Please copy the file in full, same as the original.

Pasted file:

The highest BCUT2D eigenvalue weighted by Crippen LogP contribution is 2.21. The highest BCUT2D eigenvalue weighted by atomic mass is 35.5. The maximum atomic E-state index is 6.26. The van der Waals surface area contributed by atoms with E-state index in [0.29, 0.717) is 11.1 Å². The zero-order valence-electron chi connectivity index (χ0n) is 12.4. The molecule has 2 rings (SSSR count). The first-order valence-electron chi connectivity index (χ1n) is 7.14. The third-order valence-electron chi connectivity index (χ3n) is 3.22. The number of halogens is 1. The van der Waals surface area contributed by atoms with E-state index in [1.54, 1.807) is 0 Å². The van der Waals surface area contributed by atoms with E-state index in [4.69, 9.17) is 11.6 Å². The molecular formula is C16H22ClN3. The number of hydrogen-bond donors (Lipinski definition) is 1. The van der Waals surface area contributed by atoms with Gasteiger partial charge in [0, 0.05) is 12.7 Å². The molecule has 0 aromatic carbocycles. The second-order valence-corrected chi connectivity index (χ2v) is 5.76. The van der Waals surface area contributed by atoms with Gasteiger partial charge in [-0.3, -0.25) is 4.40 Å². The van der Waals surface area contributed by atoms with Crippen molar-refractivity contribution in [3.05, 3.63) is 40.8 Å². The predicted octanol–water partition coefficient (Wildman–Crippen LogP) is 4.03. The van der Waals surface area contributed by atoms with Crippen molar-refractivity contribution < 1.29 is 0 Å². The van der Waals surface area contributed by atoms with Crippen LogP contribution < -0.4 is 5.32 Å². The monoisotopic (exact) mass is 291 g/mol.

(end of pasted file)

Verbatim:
The highest BCUT2D eigenvalue weighted by Crippen LogP contribution is 2.21. The highest BCUT2D eigenvalue weighted by atomic mass is 35.5. The maximum atomic E-state index is 6.26. The van der Waals surface area contributed by atoms with E-state index in [0.29, 0.717) is 11.1 Å². The zero-order valence-electron chi connectivity index (χ0n) is 12.4. The molecule has 2 rings (SSSR count). The first-order valence-electron chi connectivity index (χ1n) is 7.14. The third-order valence-electron chi connectivity index (χ3n) is 3.22. The number of halogens is 1. The van der Waals surface area contributed by atoms with E-state index in [1.54, 1.807) is 0 Å². The van der Waals surface area contributed by atoms with E-state index in [4.69, 9.17) is 11.6 Å². The molecular formula is C16H22ClN3. The number of hydrogen-bond donors (Lipinski definition) is 1. The van der Waals surface area contributed by atoms with Gasteiger partial charge in [0, 0.05) is 12.7 Å². The molecule has 0 aromatic carbocycles. The second-order valence-corrected chi connectivity index (χ2v) is 5.76. The van der Waals surface area contributed by atoms with Gasteiger partial charge in [-0.3, -0.25) is 4.40 Å². The van der Waals surface area contributed by atoms with Crippen molar-refractivity contribution in [3.05, 3.63) is 40.8 Å². The predicted octanol–water partition coefficient (Wildman–Crippen LogP) is 4.03. The van der Waals surface area contributed by atoms with Crippen molar-refractivity contribution < 1.29 is 0 Å². The van der Waals surface area contributed by atoms with Crippen LogP contribution < -0.4 is 5.32 Å². The monoisotopic (exact) mass is 291 g/mol.